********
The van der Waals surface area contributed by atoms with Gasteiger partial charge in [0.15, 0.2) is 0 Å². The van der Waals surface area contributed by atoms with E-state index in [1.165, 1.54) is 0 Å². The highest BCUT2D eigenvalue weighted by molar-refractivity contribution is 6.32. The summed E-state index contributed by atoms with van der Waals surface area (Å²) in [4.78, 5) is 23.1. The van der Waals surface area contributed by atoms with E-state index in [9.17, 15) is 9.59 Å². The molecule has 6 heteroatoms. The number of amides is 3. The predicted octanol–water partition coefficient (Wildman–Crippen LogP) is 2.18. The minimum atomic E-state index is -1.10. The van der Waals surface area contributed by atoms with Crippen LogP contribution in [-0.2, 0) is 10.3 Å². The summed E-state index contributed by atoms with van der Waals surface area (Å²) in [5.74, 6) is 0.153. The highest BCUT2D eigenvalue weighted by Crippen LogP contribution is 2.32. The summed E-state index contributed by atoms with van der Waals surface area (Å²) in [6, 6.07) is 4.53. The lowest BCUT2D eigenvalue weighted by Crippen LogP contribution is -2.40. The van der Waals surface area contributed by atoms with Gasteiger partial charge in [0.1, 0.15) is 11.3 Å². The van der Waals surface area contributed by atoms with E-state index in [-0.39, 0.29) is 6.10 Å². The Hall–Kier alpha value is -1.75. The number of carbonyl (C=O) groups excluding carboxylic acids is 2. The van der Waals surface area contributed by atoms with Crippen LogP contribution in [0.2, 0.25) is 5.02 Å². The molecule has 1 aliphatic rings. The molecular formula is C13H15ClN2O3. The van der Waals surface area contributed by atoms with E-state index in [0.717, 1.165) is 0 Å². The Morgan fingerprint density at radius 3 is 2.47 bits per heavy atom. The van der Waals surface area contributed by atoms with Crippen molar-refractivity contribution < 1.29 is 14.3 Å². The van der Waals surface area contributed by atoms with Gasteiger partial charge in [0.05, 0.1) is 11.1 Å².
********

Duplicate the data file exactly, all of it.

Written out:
The van der Waals surface area contributed by atoms with Gasteiger partial charge in [0.15, 0.2) is 0 Å². The van der Waals surface area contributed by atoms with E-state index in [1.165, 1.54) is 0 Å². The highest BCUT2D eigenvalue weighted by molar-refractivity contribution is 6.32. The summed E-state index contributed by atoms with van der Waals surface area (Å²) in [4.78, 5) is 23.1. The van der Waals surface area contributed by atoms with E-state index in [9.17, 15) is 9.59 Å². The molecule has 6 heteroatoms. The number of amides is 3. The predicted octanol–water partition coefficient (Wildman–Crippen LogP) is 2.18. The minimum atomic E-state index is -1.10. The van der Waals surface area contributed by atoms with Crippen LogP contribution in [-0.2, 0) is 10.3 Å². The summed E-state index contributed by atoms with van der Waals surface area (Å²) in [5.74, 6) is 0.153. The highest BCUT2D eigenvalue weighted by Crippen LogP contribution is 2.32. The summed E-state index contributed by atoms with van der Waals surface area (Å²) in [6, 6.07) is 4.53. The lowest BCUT2D eigenvalue weighted by Crippen LogP contribution is -2.40. The van der Waals surface area contributed by atoms with Gasteiger partial charge in [0.1, 0.15) is 11.3 Å². The van der Waals surface area contributed by atoms with E-state index in [-0.39, 0.29) is 6.10 Å². The Hall–Kier alpha value is -1.75. The number of carbonyl (C=O) groups excluding carboxylic acids is 2. The van der Waals surface area contributed by atoms with Crippen LogP contribution in [0.2, 0.25) is 5.02 Å². The molecule has 1 aliphatic rings. The molecular formula is C13H15ClN2O3. The van der Waals surface area contributed by atoms with E-state index in [0.717, 1.165) is 0 Å². The Morgan fingerprint density at radius 3 is 2.47 bits per heavy atom. The van der Waals surface area contributed by atoms with Crippen molar-refractivity contribution < 1.29 is 14.3 Å². The van der Waals surface area contributed by atoms with Gasteiger partial charge in [0.05, 0.1) is 11.1 Å².